During the short, interim presidency of Harry B. Hirsch, the National Farm School’s board of trustees searched out a permanent replacement for the school’s revered founder Rabbi Joseph Krauskopf. In Herbert D. Allman, they found a leader who always stayed rooted in the past while moving the institution forward, even during the trying times of the Great Depression.
In his 1935 president’s message at the school’s 38th annual meeting, Allman’s encouraging words struck chords of optimism and determination—values that he held dear.
Despite “the tremendous shrinkage of income that now handicaps all unendowed institutions,” Allman told the assembly, “I am pleased to announce that the school, with increased enrollment and larger faculty, has so far safely weathered the storm.”
Allman concluded the address with inspiration from the past. “The arduous struggles of the pioneers who founded this school with little money and no endowment, are ever before us,” he said. “We, too, should have the same courage and determination to provide the best training for every student who enters. If we continue to build with wisdom, courage and patience, the aspirations and traditions of the National Farm School will be perpetuated by those who come after us.”
In his 14 years as president, Allman did just that—built the school with wisdom, courage and patience. The former head of corporate giants Lewis Chase and Columbia wall paper companies applied his business acumen and unwavering work ethic to the running of the school, ushering it through some of the hardest economic times in U.S. history. Allman attributed the school’s continued success during the Depression to what he called its “solidarity of purpose.” Performing the distinct service of training hard working young men in the agricultural fields was more important than ever as the country struggled with unemployment and hunger.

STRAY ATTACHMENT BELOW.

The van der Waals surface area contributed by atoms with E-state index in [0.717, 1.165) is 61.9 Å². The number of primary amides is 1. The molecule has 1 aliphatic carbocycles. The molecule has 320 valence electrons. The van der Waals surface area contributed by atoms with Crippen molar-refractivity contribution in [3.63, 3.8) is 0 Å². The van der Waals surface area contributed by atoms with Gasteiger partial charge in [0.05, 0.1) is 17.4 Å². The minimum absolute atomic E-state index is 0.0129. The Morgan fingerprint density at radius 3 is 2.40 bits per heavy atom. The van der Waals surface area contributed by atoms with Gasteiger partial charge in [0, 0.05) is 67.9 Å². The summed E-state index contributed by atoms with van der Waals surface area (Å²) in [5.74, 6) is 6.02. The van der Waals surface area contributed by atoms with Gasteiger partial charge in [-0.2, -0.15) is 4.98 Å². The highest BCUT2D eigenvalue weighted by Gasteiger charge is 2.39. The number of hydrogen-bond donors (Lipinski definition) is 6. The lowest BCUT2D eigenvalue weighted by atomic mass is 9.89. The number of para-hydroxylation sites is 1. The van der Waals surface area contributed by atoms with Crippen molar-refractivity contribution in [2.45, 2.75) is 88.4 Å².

During Allman’s tenure, the Farm School’s reputation continued to grow boasting a perpetual long waiting list of worthy applicants. With its emphasis on teaching practical farming rather than theory alone, the school trained students on 1,200 acres of land, which served as a laboratory for research, experimentation, demonstration and the practice of all farm operations.
Born in Philadelphia in 1863, Allman’s early education took place in the classrooms of that city’s public schools. Later, he attended the School of Industrial Art and the Franklin Institute. By the age of 21, Allman had gone from the position of junior clerk to a partner in the wall paper concern owned by M.M. Kayser—thanks to his initiative building the business through the development of a mail order facet, which internationalized the company’s clientele. Later, he rose to president of the wall paper companies, dedicating more than 25 years to the business portion of his career.
At 48, he retired, focusing more on his philanthropic, educational and artistic aspirations. In addition to being president of the National Farm School, Allman was vice president and chairman of the educational committee for the School of Design for Women; chairman, charity and welfare committee, chamber of commerce, and art committee for Fairmount Park Association; secretary of the Vacant Lot Association; a member of the Manufacturers’ Club, Engineers’ Club, Manufacturers’ Country Club, Penn Athletic Club, City Club, Optimist Club, Masonic Lodge F. and A.M. Keystone Chapter. He was also chief of the local Sugar Division under the then director of Food Administration Herbert Hoover, during World War I.
In 1935, Allman published his lovingly penned A Unique Institution: The Story of the National Farm School, in which he wrote, “…with optimism in our hearts and eyes on the future, we shall courageously labor to build even a better National Farm School, advancing the traditions and fine records made during the past. When we look back over a period of almost forty years and realize the growth of the National Farm School, when we contemplate all its trials and all its triumphs, we cannot but feel grateful that to us has been given the duty of stewardship.”
In 1939, Allman retired, passing the torch to Harold B. Allen who would lead the school through most of World War II. Allman died in 1943.